1. Bamburgh Castle
With breath-taking views, crisp sea air and quaint villages, the Northumberland coast is a stunning setting to take a stroll along. While practically the entire North East coast is walkable, we’d highly recommend the coastal walk to Bamburgh Castle, a 6th-century building steeped in history, and perfectly placed to offer views of the coast. While the full walk is 8.5 miles, families can start a little closer to the castle so that little ones can keep up. After you’ve taken in the scenery, head inside to explore the ancient halls and rooms - and keep your eyes peeled for one of the family-friendly events they host to make the most of your trip.
2. Holy Island and Lindisfarne
Visible from Bamburgh, Holy Island is another picturesque Northumbrian place to take the family. An island steeped in history and lore, this small stretch of land is home to the ruins of St Cuthbert’s monastery and the 16th-century Lindisfarne Castle. For history buffs, it also happens to be one of the first places the Vikings landed when they sailed across the North Sea!
A scenic walk with plenty of sights, expect stunning views over to the Farne Islands and Bamburgh Castle - and with the quaint community at Holy Island Village home to a few small shops and a museum, there’s plenty to do while you’re there. While getting to the island is relatively easy, make sure you check the tidal times in advance as the island is only accessible when the tide is down across the Lindisfarne Causeway.
Further inland, Cragside is a National Trust owned property nestled in rural Northumberland, close to the local town of Rothbury. With over 1000 acres to explore and 40 miles of footpaths, the huge estate at Cragside Hall is an ideal place to spend a sunny day or two. The first house in the world to be lit by hydroelectricity, Cragside House was home to Lord Armstrong, a prolific inventor and the very first scientist to enter the House of Lords in the 19th century. The house itself can take over an hour to walk around, with guides available to provide more in-depth knowledge and an eye-opening tour around the dozens of rooms open to the public.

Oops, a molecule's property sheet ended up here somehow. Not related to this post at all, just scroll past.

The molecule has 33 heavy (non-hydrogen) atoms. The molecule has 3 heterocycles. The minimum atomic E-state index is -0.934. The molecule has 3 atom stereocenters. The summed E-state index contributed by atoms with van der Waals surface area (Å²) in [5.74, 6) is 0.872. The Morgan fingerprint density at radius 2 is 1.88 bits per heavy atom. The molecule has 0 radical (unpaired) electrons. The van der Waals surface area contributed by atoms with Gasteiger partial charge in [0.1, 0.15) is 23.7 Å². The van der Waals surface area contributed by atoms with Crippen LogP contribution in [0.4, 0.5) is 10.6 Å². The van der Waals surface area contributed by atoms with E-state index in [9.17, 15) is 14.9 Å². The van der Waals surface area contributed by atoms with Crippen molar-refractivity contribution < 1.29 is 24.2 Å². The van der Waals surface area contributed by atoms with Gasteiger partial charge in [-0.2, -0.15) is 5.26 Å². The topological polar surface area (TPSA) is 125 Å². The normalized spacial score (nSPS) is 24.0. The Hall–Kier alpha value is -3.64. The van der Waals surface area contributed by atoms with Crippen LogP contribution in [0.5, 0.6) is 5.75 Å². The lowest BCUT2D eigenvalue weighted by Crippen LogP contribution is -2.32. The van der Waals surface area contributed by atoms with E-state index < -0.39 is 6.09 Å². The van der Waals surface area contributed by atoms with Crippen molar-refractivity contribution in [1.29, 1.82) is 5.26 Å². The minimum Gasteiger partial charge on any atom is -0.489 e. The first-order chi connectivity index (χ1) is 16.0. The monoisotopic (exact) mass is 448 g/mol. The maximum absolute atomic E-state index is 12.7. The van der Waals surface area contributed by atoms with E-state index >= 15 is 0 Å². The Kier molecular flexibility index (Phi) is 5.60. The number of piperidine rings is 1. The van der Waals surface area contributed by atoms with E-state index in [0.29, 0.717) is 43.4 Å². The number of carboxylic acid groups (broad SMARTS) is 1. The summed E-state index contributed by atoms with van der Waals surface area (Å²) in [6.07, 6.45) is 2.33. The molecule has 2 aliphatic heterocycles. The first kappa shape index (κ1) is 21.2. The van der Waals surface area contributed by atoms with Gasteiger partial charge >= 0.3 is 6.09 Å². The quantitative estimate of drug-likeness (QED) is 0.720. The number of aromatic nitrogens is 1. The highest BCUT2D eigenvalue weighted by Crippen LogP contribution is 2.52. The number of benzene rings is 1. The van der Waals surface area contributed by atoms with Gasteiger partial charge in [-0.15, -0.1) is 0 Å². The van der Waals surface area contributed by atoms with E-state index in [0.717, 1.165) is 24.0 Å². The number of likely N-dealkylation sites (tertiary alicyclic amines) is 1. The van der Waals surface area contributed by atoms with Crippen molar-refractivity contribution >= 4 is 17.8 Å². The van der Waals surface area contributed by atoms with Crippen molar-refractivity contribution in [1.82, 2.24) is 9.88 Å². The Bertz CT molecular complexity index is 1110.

The grounds are a haven for an abundance of wildlife too. From swallows and woodpeckers to squirrels and badgers. Keep an eye out and you might just stumble across one of Cragside’s elusive inhabitants on your trip!
4. Hadrian’s Wall
An iconic site which appeals to both locals and tourists, Hadrian’s Wall spans nearly 80 miles from coast to coast and has UNESCO World Heritage Site status. Built by the Romans, who resided here nearly 2000 years ago, this huge wall was originally designed to keep Scottish raiders at bay - but now offers a stunning route to walk along, particularly when the sun is shining.
The appropriately named Tyneside town of Wallsend is an ideal place to begin your journey along the wall, with one of its biggest ancient Roman forts – Segedunum – open for family-friendly visits to enjoy before you begin your journey.
5. Whitley Bay to Tynemouth
Taking in another stretch of the gorgeous North East coastline, the path from Whitley Bay to Tynemouth is easily accessible from Newcastle via public or private transport, and has plenty of places to stop en-route for an ice cream or drink along the way. Whether you climb the steps at St. Mary’s Lighthouse or start your journey closer to Tynemouth, this sea-strapped path offers beautiful beaches, cosy cafés and even an arcade at the Whitley Bay end - making it perfect for families looking for a fun day out.
Once you’ve arrived in Tynemouth, tuck into some of the nation's best fish and chips at Longsands Fish Kitchen, or head down onto King Edward’s Bay to take in the amazing views and unrivalled food at Riley’s Fish Shack.